“I love Sean. I’m Team Ethan. I’m Team Sean, but I’m also, ‘If Sam gets the girl…,” Ryan shared, adding he’s not one to speculate about Bess and Sam’s future “until the writing tells me.” “I have high hopes that we keep exploring it.”
If Bess’ romantic life wasn’t enough drama, she also dealt with some major upheavals in her family. Her father, former singer Percy (Chuck Cooper), reverted back to his reliance on the bottle and as a result, pushed his daughter away. Her estranged mother re-emerged in an attempt to reconcile with Bess and her brother, Louie (Kevin Valdez), which ended up disastrously.
“I don’t know where that dynamic will go, but I thought that it was a really interesting and incredible dynamic to be put in the show — the severity of Bess’ father’s alcoholism and how that disease affects the whole family and how it affects her father,” O’Grady said of Percy rejecting Bess’ help in the finale. “I thought that it was so important to be portrayed — and that was a really heavy, heavy scene. I’ve filmed some pretty heavy scenes with some really, really high stakes and there was something really delicate and heartbreaking about that. I’m worried for him too. I don’t know where it’s going to go, but hopefully in a better direction — a healing direction.”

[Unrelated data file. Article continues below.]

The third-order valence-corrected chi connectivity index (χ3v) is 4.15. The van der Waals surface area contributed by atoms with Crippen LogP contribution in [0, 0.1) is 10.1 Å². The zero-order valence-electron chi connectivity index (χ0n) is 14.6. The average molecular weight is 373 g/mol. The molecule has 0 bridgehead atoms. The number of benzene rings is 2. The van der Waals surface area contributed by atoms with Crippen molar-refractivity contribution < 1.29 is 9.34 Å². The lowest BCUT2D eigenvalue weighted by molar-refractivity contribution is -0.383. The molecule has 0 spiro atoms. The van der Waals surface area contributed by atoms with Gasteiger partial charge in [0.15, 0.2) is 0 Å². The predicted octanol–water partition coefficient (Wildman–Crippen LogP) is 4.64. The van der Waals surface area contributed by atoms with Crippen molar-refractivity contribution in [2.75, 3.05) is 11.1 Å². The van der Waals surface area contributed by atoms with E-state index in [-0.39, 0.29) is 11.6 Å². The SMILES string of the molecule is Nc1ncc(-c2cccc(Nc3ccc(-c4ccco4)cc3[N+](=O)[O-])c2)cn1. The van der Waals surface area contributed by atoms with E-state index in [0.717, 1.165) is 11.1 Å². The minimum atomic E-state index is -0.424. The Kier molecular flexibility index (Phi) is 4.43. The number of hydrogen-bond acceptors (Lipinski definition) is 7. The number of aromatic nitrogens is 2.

As for Bess’ broken relationship with her mother, O’Grady said she’s “curious to see how the outcome is” too. “Where Bess, her mother and Louie left off, I’m curious to see whether Bess will circle around or find some sort of situation where she’s going to need closure or more of an explanation,” she explained. “I was so moved by the scenes, I actually cried during one of them and the camera wasn’t on me. It was one when she came through the door and Louie was like, ‘Mom?’ I was crying. I was like, ‘What is happening? This is so emotional.'”